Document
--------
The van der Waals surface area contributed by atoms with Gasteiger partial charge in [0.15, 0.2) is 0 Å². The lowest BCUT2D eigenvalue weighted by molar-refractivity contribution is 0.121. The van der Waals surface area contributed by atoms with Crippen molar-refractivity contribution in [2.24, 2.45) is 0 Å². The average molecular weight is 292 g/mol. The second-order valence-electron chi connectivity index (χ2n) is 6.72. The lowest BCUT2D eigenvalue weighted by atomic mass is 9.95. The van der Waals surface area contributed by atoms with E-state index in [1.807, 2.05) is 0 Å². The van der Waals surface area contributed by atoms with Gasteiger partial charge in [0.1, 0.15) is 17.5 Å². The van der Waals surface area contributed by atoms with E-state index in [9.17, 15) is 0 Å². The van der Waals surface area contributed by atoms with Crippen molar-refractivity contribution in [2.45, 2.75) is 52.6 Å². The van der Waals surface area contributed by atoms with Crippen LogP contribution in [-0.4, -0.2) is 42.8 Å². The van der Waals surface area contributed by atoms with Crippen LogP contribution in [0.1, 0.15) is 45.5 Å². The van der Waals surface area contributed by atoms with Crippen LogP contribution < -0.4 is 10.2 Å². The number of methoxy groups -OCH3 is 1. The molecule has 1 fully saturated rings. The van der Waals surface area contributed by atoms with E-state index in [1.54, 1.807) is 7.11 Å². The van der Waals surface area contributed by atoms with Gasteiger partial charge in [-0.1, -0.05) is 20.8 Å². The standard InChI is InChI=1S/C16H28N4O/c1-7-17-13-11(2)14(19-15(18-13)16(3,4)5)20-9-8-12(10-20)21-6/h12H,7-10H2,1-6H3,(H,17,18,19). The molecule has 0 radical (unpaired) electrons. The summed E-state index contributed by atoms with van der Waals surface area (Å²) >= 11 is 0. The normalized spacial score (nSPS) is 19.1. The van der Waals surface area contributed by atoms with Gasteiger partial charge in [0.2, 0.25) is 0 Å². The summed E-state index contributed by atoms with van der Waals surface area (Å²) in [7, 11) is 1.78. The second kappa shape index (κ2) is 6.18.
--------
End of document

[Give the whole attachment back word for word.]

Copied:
The van der Waals surface area contributed by atoms with Gasteiger partial charge in [0.15, 0.2) is 0 Å². The lowest BCUT2D eigenvalue weighted by molar-refractivity contribution is 0.121. The van der Waals surface area contributed by atoms with Crippen molar-refractivity contribution in [2.24, 2.45) is 0 Å². The average molecular weight is 292 g/mol. The second-order valence-electron chi connectivity index (χ2n) is 6.72. The lowest BCUT2D eigenvalue weighted by atomic mass is 9.95. The van der Waals surface area contributed by atoms with E-state index in [1.807, 2.05) is 0 Å². The van der Waals surface area contributed by atoms with Gasteiger partial charge in [0.1, 0.15) is 17.5 Å². The van der Waals surface area contributed by atoms with E-state index in [9.17, 15) is 0 Å². The van der Waals surface area contributed by atoms with Crippen molar-refractivity contribution in [2.45, 2.75) is 52.6 Å². The van der Waals surface area contributed by atoms with Crippen LogP contribution in [-0.4, -0.2) is 42.8 Å². The van der Waals surface area contributed by atoms with Crippen LogP contribution in [0.1, 0.15) is 45.5 Å². The van der Waals surface area contributed by atoms with Crippen LogP contribution < -0.4 is 10.2 Å². The number of methoxy groups -OCH3 is 1. The molecule has 1 fully saturated rings. The van der Waals surface area contributed by atoms with E-state index in [1.54, 1.807) is 7.11 Å². The van der Waals surface area contributed by atoms with Gasteiger partial charge in [-0.1, -0.05) is 20.8 Å². The standard InChI is InChI=1S/C16H28N4O/c1-7-17-13-11(2)14(19-15(18-13)16(3,4)5)20-9-8-12(10-20)21-6/h12H,7-10H2,1-6H3,(H,17,18,19). The molecule has 0 radical (unpaired) electrons. The summed E-state index contributed by atoms with van der Waals surface area (Å²) >= 11 is 0. The normalized spacial score (nSPS) is 19.1. The van der Waals surface area contributed by atoms with Gasteiger partial charge in [0.2, 0.25) is 0 Å². The summed E-state index contributed by atoms with van der Waals surface area (Å²) in [7, 11) is 1.78. The second kappa shape index (κ2) is 6.18.